What is an Overdraft Loan Facility

Simply put, an overdraft is a form of short term loan between the bank and an account holder. The overdraft facility allows the account holder to run a negative bank balance to a pre-agreed level, without incurring penalties. Overdrafts typically do not have repayment dates, as with standard long term loans, and may be seen as an “ongoing” source of finance. Many student overdrafts however, are required to be paid back within a specified period of time after graduation.

Setting up a Student Account with an Overdraft Loans Facility

Generally most banks offer an overdraft facility as a standard feature of a student account. In order to obtain the feature a student usually needs only to “opt in” when setting up the account in the normal way. In order to qualify for a student bank account, most banks will require proof of either current attendance on a full time course. Alternatively, proof of an upcoming placement may be accepted.

In choosing an overdraft there are a wide range of limits and options available, in the first case one should ensure that the overdraft is interest free and has no associated charges. Secondary conditions worth bearing in mind are, “can the overdraft be increased after the first year?” and “how soon does the overdraft have to be paid back after graduation?” Banks often offer a variety of incentives to sign students up to accounts with overdraft facilities, whilst one should take advantage of these offers, they should not be used as the basis for serious financial decisions. In making a decision, the terms and conditions of an account and its features are much more important.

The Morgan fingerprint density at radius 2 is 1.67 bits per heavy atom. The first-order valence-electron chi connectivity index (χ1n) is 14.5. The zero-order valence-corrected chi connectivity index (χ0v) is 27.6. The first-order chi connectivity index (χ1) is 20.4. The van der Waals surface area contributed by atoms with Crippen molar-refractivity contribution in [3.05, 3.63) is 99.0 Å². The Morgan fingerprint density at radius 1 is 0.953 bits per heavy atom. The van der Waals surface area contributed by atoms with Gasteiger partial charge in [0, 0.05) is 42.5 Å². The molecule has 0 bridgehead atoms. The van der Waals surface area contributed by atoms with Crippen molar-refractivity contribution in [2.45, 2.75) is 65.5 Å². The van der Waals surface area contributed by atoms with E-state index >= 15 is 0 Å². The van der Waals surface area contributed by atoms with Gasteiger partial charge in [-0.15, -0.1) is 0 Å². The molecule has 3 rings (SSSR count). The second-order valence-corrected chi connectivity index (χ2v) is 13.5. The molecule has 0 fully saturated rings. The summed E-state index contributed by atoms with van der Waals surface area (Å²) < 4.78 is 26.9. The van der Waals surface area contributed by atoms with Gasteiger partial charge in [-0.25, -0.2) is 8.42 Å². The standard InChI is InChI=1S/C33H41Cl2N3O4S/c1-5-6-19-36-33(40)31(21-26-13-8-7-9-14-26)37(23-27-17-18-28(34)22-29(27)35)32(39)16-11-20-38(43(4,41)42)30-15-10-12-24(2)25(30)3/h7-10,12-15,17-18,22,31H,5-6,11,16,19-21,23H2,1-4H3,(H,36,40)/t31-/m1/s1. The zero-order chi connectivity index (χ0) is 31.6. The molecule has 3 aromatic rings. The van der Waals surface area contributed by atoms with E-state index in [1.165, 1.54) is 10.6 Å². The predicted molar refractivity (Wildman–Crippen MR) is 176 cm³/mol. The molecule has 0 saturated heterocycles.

The Pros and Cons of an Overdraft Facility

The major advantage of a student overdraft facility is that they are usually provided at a 0% interest rate, with no additional charges. As such the student overdraft is one of the cheapest forms of finance available, even when compared to an SLC student loan. As such, even if the extra finance is not required it may be worth considering the profit which can be made from using the overdraft limit to invest in an interest bearing investment, such as a cash ISA.

The overdraft facility does however, have its negative points. Like all overdrafts, the facility is a short term credit agreement. Technically a bank can call in an overdraft with very little notice, although this is unusual with a student overdraft.

Additionally one should also consider the penalties associated with an overdraft. Whilst regulators have taken a keen interest recently, penalties for exceeding overdraft limits can still be extremely high. Dependent on the terms and conditions, penalties may be applied on daily basis, leading to significant financial problems for those who misuse the facility.

Whilst an interest free overdraft represents a good cheap source of finance, many students often taking out multiple overdrafts, find themselves in the position of having to take out a student consolidation loan. A student consolidation loan is essentially a loan taken out, which consolidates the overdraft into a regular loan with repayments. Here, interest rates will apply and the prospect can become an unattractive one as personal debt it increased.